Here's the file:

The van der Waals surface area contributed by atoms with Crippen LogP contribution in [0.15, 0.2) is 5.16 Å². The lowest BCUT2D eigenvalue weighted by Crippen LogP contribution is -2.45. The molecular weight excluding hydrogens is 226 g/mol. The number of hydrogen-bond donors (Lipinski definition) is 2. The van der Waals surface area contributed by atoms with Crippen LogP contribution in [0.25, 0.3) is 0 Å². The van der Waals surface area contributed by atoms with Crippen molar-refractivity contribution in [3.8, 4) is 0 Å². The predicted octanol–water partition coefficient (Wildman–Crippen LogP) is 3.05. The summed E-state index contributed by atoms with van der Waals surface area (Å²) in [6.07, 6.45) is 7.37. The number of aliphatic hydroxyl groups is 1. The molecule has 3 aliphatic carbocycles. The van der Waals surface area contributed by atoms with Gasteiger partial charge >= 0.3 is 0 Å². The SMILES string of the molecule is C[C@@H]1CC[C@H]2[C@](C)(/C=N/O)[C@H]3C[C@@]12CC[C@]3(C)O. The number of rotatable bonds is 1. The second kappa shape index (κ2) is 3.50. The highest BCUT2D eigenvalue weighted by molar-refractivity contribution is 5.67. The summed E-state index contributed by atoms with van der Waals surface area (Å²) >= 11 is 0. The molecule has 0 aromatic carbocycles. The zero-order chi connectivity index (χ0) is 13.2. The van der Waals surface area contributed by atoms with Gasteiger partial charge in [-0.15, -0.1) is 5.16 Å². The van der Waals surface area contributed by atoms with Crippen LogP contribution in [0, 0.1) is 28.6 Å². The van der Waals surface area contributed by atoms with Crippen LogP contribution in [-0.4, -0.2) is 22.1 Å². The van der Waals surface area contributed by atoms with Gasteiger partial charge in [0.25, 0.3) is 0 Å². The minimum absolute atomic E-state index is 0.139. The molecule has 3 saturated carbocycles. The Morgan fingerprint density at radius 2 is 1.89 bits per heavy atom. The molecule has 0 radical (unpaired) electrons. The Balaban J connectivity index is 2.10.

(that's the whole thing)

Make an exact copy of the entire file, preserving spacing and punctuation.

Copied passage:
The van der Waals surface area contributed by atoms with Crippen LogP contribution in [0.15, 0.2) is 5.16 Å². The lowest BCUT2D eigenvalue weighted by Crippen LogP contribution is -2.45. The molecular weight excluding hydrogens is 226 g/mol. The number of hydrogen-bond donors (Lipinski definition) is 2. The van der Waals surface area contributed by atoms with Crippen LogP contribution in [0.25, 0.3) is 0 Å². The van der Waals surface area contributed by atoms with Crippen molar-refractivity contribution in [3.8, 4) is 0 Å². The predicted octanol–water partition coefficient (Wildman–Crippen LogP) is 3.05. The summed E-state index contributed by atoms with van der Waals surface area (Å²) in [6.07, 6.45) is 7.37. The number of aliphatic hydroxyl groups is 1. The molecule has 3 aliphatic carbocycles. The van der Waals surface area contributed by atoms with Gasteiger partial charge >= 0.3 is 0 Å². The SMILES string of the molecule is C[C@@H]1CC[C@H]2[C@](C)(/C=N/O)[C@H]3C[C@@]12CC[C@]3(C)O. The number of rotatable bonds is 1. The second kappa shape index (κ2) is 3.50. The highest BCUT2D eigenvalue weighted by molar-refractivity contribution is 5.67. The summed E-state index contributed by atoms with van der Waals surface area (Å²) >= 11 is 0. The molecule has 0 aromatic carbocycles. The zero-order chi connectivity index (χ0) is 13.2. The van der Waals surface area contributed by atoms with Gasteiger partial charge in [-0.15, -0.1) is 5.16 Å². The van der Waals surface area contributed by atoms with Crippen LogP contribution in [0, 0.1) is 28.6 Å². The van der Waals surface area contributed by atoms with Crippen LogP contribution in [-0.4, -0.2) is 22.1 Å². The van der Waals surface area contributed by atoms with Gasteiger partial charge in [0.25, 0.3) is 0 Å². The minimum absolute atomic E-state index is 0.139. The molecule has 3 saturated carbocycles. The Morgan fingerprint density at radius 2 is 1.89 bits per heavy atom. The molecule has 0 radical (unpaired) electrons. The Balaban J connectivity index is 2.10.